When, by decree of the supreme power,
The Poet appears in this annoyed world,
His mother, blasphemous out of horror
At God's pity, cries out with fists curled:
"Ah! I'd rather You'd will me a snake's skin
Than to keep feeding this monstrous slur!
I curse that night's ephemera are sins
To make my womb atone for pleasure.
"Since You have chosen me from all the brides
To bear the disgust of my dolorous groom
And since I can't throw back into the fires
Like an old love letter this gaunt buffoon
"I'll replace Your hate that overwhelms me
On the instrument of Your wicked gloom
And torture so well this miserable tree
Its pestiferous buds will never bloom!"
She chokes down the eucharist of venom,
Not comprehending eternal designs,
She prepares a Gehenna of her own,
And consecrates a pyre of maternal crimes.
Yet, watched by an invisible seraph,
The disinherited child is drunk on the sun
And in all he devours and in all he quaffs
Receives ambrosia, nectar and honey.
He plays with the wind, chats with the vapors,
Deliriously sings the stations of the cross;
And the Spirit who follows him in his capers
Cries at his joy like a bird in the forest.
Those whom he longs to love look with disdain
And dread, strengthened by his tranquillity,
They seek to make him complain of his pain
So they may try out their ferocity.
In the bread and wine destined for his lips,
They mix in cinders and spit with their wrath,
And throw out all he touches as he grasps it,
And accuse him of putting his feet in their path.
His wife cries out so that everyone hears:
"Since he finds me good enough to adore
I'll weave as the idols of ancient years
A corona of gold as a cover.
"I'll get drunk on nard, incense and myrrh,
Get down on bent knee with meats and wines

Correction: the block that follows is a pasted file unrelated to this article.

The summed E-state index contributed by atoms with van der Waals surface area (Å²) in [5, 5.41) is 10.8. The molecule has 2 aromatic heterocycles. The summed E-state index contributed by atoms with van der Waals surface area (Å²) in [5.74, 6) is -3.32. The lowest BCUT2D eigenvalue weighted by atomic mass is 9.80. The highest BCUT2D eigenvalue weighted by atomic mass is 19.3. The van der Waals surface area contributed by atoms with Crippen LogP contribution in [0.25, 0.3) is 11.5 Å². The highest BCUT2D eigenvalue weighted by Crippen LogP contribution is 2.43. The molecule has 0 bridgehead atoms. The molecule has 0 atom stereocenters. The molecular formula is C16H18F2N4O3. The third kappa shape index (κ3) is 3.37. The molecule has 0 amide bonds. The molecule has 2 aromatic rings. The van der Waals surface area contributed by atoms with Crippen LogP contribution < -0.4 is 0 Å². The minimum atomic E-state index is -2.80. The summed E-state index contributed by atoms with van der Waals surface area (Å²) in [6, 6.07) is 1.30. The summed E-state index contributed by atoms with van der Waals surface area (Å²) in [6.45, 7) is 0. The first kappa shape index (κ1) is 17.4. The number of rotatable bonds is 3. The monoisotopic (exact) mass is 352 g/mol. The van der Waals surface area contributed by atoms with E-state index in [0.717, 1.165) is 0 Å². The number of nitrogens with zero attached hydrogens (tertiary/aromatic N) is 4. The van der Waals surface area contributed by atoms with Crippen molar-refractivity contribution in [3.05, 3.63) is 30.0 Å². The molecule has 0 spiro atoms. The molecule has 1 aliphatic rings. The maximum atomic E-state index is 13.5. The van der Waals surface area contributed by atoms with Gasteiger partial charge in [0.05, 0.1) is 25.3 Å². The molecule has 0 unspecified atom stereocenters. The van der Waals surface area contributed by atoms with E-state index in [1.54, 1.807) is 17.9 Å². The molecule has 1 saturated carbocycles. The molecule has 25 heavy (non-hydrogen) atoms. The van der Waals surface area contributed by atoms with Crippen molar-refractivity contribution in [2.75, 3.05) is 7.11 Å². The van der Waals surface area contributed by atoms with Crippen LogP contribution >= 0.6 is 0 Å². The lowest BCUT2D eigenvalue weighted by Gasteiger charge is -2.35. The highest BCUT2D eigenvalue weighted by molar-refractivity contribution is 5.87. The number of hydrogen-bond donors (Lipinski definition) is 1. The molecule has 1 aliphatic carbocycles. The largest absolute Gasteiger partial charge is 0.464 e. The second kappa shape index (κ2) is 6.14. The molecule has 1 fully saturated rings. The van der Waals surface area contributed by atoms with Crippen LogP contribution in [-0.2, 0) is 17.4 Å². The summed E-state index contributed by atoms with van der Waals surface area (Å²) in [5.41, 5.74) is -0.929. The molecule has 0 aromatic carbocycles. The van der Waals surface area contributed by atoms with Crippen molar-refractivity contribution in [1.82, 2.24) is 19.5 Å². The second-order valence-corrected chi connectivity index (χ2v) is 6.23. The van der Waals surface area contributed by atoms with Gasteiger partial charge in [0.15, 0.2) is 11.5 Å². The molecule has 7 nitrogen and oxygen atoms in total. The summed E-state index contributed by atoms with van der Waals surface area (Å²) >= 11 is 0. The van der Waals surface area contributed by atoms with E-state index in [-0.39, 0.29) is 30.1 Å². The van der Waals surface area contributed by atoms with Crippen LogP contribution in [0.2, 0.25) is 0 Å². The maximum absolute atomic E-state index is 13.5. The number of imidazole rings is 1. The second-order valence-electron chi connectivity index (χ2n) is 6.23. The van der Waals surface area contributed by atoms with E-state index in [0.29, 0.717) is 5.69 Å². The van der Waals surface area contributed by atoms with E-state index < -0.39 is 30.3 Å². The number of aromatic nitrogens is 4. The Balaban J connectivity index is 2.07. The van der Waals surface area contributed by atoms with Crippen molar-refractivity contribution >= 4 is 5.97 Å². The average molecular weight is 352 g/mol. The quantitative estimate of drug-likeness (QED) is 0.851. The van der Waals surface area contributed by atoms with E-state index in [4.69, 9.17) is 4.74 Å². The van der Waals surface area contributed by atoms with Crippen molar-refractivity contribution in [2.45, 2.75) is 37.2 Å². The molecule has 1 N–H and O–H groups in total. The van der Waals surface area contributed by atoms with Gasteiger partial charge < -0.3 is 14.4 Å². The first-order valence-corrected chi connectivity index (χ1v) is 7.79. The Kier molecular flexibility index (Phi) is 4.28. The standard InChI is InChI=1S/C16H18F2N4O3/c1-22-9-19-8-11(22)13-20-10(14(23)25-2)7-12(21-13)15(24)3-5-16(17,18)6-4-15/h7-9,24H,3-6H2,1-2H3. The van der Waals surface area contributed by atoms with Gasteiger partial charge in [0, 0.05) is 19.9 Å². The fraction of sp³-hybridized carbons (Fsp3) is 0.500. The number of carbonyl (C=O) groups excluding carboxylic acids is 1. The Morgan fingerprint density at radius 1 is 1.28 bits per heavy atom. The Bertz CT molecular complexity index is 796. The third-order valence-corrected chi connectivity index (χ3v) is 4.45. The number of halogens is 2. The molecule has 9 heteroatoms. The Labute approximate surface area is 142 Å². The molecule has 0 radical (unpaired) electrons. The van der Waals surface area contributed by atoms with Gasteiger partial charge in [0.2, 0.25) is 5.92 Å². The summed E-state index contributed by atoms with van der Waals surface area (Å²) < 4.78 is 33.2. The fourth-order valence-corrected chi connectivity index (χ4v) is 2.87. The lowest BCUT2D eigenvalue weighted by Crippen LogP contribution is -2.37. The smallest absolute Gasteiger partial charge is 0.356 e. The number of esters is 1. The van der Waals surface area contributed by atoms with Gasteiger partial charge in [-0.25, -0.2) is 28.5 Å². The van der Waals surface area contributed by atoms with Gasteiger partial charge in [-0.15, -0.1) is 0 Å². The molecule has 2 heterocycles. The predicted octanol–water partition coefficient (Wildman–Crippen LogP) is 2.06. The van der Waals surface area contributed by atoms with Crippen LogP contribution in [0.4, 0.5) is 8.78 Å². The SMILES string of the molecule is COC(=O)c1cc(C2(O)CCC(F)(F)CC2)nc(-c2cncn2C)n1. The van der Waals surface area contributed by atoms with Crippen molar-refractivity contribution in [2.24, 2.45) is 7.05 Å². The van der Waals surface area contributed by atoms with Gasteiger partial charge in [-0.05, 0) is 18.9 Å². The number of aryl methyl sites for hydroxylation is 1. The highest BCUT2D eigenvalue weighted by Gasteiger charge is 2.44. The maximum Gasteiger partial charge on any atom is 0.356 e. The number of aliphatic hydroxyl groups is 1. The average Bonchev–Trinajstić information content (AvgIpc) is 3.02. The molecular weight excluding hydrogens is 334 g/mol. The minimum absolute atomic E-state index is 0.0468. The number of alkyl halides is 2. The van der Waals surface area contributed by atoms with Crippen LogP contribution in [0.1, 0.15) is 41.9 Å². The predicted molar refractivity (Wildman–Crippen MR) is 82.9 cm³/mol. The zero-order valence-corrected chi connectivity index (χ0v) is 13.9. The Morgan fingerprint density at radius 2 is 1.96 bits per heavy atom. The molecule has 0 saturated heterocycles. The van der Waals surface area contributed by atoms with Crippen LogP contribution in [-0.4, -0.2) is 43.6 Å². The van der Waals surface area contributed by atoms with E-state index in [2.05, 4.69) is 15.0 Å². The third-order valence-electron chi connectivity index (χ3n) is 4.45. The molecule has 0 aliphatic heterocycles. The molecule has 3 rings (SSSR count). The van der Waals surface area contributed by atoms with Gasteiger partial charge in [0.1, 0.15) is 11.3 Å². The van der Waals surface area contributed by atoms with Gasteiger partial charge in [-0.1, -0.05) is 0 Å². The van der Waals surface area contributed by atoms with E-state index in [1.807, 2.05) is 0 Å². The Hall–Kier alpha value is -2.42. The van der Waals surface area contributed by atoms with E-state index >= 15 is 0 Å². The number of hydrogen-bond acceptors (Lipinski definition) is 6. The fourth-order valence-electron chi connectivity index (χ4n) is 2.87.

To see if in a heart that admires,
My smile denies deference to the divine.
"And, when I tire of these impious farces,
I'll arrange for him my frail and hard nails
Sharpened just like the claws of a harpy
That out of his heart will carve a trail.
"Like a baby bird trembling in the nest
I'll dig out his heart all red from my breast
To slake the thirst of my favorite pet,
And will throw it on the ground with contempt!"
Toward the sky, where he sees a great host,
The poet, serene, lifts his pious arms high
And the vast lightning of his lucid ghost
Blinds him to the furious people nearby:
"Glory to God, who leaves us to suffer
To cure us of all our impurities
And like the best, most rarefied buffer
Prepares the strong for a saint's ecstasies!
"I know that You hold a place for the Poet
In the ranks of the blessed and the saint's legions,
That You invite him to an eternal fete
Of thrones, of virtues, of dominations.
"I know only sorrow is unequaled,
It cannot be encroached on from Hell or Earth
And if I am to braid my mystic wreath,
May I impose it on the universe.
"But the ancient jewels of lost Palmyra,
The unknown metals, pearls from the ocean
By Your hand mounted, they do not suffice,
They cannot dazzle as clearly as this crown
"For it will not be made except from halos
Drawn of pure light in a holy portal
Whose entire splendor, in the eyes of mortals
Is only a mirror, obscure and mournful."
Translated by William A. Sigler
Submitted by Ryan McGuire
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